Unknown U.S. teen prospect lands pro soccer shot in Argentina

A year ago, Nick May was packing his bag for the first day of his junior year at Oviedo (Fla.) High School. Now, he's packing his bags for the start of a big step toward his dream of a professional soccer career after agreeing to play with the youth academy of Estudiantes, among of the most successful teams in Argentina, after a brief dalliance with one of the richest soccer teams in the world.

How did an unknown soccer prospect from Central Florida go from fighting for a role in the Florida state Olympic Development Program to a spot among the top prospects of one of South America's most storied programs? May's story is one of opportunism and the surging confidence of a talented teenager.

"Last summer I was playing with the Florida state Olympic Development Program, and I had this coach who told any boys who wanted to go to Argentina to go talk to him," May said in a telephone interview with Prep Rally. "I talked to him and he got me set up with Estudiantes, and I trained down there for a couple of weeks.

"When that first trial period was over, the coaches said I was welcome back any time, so I talked to the same contact this year and went back down for four weeks."

The contact May referred to was Robert Chambers of Pro Goals Sports, a London-based soccer agency that is expanding into the American youth-soccer market. Chambers, Pro Goals' American director, has worked to try and jump-start the development of young American players by helping prospects with the size, skill and the right personality to get out of the American system itself and start their professional career on the same developmental schedule as European teens.

[Related: Soccer star almost quit to become a salami salesman]

May is among Pro Goals Sports' first successful American developmental players, but his immediate success at Estudiantes didn't guarantee the 6-foot-4 defender would stay in Argentina. Instead, May's success sparked interest from Queens Park Rangers, a London-based team in England's Championship (the second division of English soccer). Despite it's position in the English second division, QPR is known as one of the richest clubs in the world because it is co-owned by Lakshmi Mittal, an Indian steel magnate who lives near the club's Loftus Road home field in West London. Mittal is one of the world's richest men, as are QPR co-owners Flavio Briatore, an Italian tycoon, and Bernie Ecclestone, who controls and runs Formula One racing.

Not surprisingly, May viewed a move to QPR as an attractive possibility, and jumped at the offer of a trial with the club. May jetted from Argentina to London, and immediately impressed the club's youth academy directors, earning a start in a QPR youth-team game against rival London Championship squad Crystal Palace.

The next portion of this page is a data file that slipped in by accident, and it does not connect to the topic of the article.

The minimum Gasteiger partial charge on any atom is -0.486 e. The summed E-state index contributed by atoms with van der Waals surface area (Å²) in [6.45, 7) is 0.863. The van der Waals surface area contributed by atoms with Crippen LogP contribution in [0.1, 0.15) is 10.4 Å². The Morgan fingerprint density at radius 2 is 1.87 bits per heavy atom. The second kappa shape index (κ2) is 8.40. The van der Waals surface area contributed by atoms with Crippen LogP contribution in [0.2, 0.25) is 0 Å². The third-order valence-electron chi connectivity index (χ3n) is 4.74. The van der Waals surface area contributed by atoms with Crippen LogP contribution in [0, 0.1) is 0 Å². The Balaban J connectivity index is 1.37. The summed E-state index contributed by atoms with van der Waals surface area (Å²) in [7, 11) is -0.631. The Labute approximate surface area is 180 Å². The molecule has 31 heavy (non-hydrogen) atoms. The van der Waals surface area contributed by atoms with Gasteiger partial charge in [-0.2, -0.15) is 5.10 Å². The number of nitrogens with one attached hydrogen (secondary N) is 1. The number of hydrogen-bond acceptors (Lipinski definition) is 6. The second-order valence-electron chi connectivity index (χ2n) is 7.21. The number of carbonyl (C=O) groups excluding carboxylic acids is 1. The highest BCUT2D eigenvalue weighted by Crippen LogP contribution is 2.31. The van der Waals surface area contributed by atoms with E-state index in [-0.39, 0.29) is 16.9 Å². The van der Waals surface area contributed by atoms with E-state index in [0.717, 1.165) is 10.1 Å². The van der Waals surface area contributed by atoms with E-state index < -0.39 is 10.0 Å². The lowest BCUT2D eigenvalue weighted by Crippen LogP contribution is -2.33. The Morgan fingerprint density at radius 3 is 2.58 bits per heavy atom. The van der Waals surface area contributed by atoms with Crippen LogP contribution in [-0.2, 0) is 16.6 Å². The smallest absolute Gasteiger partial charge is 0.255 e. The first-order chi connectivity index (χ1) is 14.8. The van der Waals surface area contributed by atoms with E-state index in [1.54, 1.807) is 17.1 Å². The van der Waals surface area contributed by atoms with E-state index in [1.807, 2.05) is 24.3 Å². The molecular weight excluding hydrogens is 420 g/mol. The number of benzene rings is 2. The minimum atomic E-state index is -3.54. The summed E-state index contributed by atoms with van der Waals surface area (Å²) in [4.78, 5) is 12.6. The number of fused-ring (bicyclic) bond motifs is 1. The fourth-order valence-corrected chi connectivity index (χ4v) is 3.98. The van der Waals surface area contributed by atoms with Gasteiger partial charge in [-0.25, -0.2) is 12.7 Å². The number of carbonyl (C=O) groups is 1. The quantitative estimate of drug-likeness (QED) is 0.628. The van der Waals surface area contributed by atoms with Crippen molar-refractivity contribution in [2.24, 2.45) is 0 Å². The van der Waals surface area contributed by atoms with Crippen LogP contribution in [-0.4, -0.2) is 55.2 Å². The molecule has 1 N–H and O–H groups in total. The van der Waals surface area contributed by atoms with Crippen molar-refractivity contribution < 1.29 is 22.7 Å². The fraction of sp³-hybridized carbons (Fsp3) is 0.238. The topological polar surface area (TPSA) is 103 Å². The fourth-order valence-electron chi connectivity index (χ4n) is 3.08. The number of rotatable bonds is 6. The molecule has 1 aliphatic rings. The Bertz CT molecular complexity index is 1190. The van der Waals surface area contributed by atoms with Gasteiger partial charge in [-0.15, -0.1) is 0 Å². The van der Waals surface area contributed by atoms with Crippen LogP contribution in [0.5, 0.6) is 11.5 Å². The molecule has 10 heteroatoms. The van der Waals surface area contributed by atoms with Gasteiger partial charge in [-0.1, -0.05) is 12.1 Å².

May's size and ability to deal with the speed of English soccer so quickly nearly earned him a permanent spot with QPR, but when the club inquired about getting him a visa to stay with the team and train, they were told May's lack of international experience would be a prohibitive problem.

"He's been there, they like him a lot, he played with the first team, he played with the youth team against Crystal Palace, but the thing with him is investigating getting his work permit," Chambers said. "They liked him, they want to keep track of him, but they're not going to be able to keep him because they didn't think he could walk into the first team today. They didn't think they could justify that he could walk into the first team right now."

It's possible that May could move into the first team at Estudiantes sooner, which is why he's back in Argentina, hoping for another chance to impress other European scouts who scour South America for young talent. Estudiantes won the 2009 Copa Libertadores -- the South American Champions League -- and have emerged as one of the hottest teams in South America, setting the stage for constant scouting from Europe's biggest clubs.

Given his size, speed and ability to adapt -- he says that he communicates fluently on the field with teammates despite only learning high school Spanish -- May could be headed back to Europe sooner rather than later.

"I was kind of surprised this all happened." May said. "I never really expected this. When I went over to Argentina I wasn't thinking I'd get a chance to go over to England. But I took the chances, and my ultimate goal is to end up there.

"I think the weirdest was that I was able to compete in these different environments. When I was over in England, I never thought I'd be able to go over there, let alone compete with those players. But I went over there and the coaches really liked me.

"It would be my senior year at Oviedo High. I would be graduating in the class of 2011. It's a little weird since I've been there for three years, but it's my dream to go play soccer and play professionally, and I think this is one of the best ways to do it. I can deal with it because this is what I really wanted."

Photo courtesy Robert Chambers and Pro Goals Sports.

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